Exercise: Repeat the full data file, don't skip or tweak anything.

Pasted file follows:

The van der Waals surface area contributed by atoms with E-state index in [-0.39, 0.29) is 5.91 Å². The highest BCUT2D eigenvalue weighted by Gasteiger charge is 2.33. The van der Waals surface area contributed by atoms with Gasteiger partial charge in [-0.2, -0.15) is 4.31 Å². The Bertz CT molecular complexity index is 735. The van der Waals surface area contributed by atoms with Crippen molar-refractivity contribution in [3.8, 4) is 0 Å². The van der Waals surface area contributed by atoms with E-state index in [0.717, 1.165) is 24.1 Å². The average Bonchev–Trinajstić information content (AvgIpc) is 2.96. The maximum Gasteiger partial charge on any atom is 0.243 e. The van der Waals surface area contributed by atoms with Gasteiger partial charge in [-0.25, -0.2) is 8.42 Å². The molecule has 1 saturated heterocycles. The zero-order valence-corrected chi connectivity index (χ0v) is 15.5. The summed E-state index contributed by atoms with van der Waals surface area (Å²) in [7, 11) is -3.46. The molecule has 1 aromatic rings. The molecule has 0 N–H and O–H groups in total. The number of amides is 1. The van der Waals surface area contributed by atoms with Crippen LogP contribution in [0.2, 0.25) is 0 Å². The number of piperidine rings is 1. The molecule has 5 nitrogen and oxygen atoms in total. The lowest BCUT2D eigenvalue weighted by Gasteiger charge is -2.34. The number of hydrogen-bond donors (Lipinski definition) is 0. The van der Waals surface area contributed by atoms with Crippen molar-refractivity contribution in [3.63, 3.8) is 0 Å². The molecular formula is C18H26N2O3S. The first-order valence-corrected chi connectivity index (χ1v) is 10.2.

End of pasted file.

The van der Waals surface area contributed by atoms with E-state index in [-0.39, 0.29) is 5.91 Å². The highest BCUT2D eigenvalue weighted by Gasteiger charge is 2.33. The van der Waals surface area contributed by atoms with Gasteiger partial charge in [-0.2, -0.15) is 4.31 Å². The Bertz CT molecular complexity index is 735. The van der Waals surface area contributed by atoms with Crippen molar-refractivity contribution in [3.8, 4) is 0 Å². The van der Waals surface area contributed by atoms with E-state index in [0.717, 1.165) is 24.1 Å². The average Bonchev–Trinajstić information content (AvgIpc) is 2.96. The maximum Gasteiger partial charge on any atom is 0.243 e. The van der Waals surface area contributed by atoms with Gasteiger partial charge in [-0.25, -0.2) is 8.42 Å². The molecule has 1 saturated heterocycles. The zero-order valence-corrected chi connectivity index (χ0v) is 15.5. The summed E-state index contributed by atoms with van der Waals surface area (Å²) in [7, 11) is -3.46. The molecule has 1 aromatic rings. The molecule has 0 N–H and O–H groups in total. The number of amides is 1. The van der Waals surface area contributed by atoms with Crippen LogP contribution in [0.2, 0.25) is 0 Å². The number of piperidine rings is 1. The molecule has 5 nitrogen and oxygen atoms in total. The lowest BCUT2D eigenvalue weighted by Gasteiger charge is -2.34. The number of hydrogen-bond donors (Lipinski definition) is 0. The van der Waals surface area contributed by atoms with Crippen molar-refractivity contribution in [3.63, 3.8) is 0 Å². The molecular formula is C18H26N2O3S. The first-order valence-corrected chi connectivity index (χ1v) is 10.2.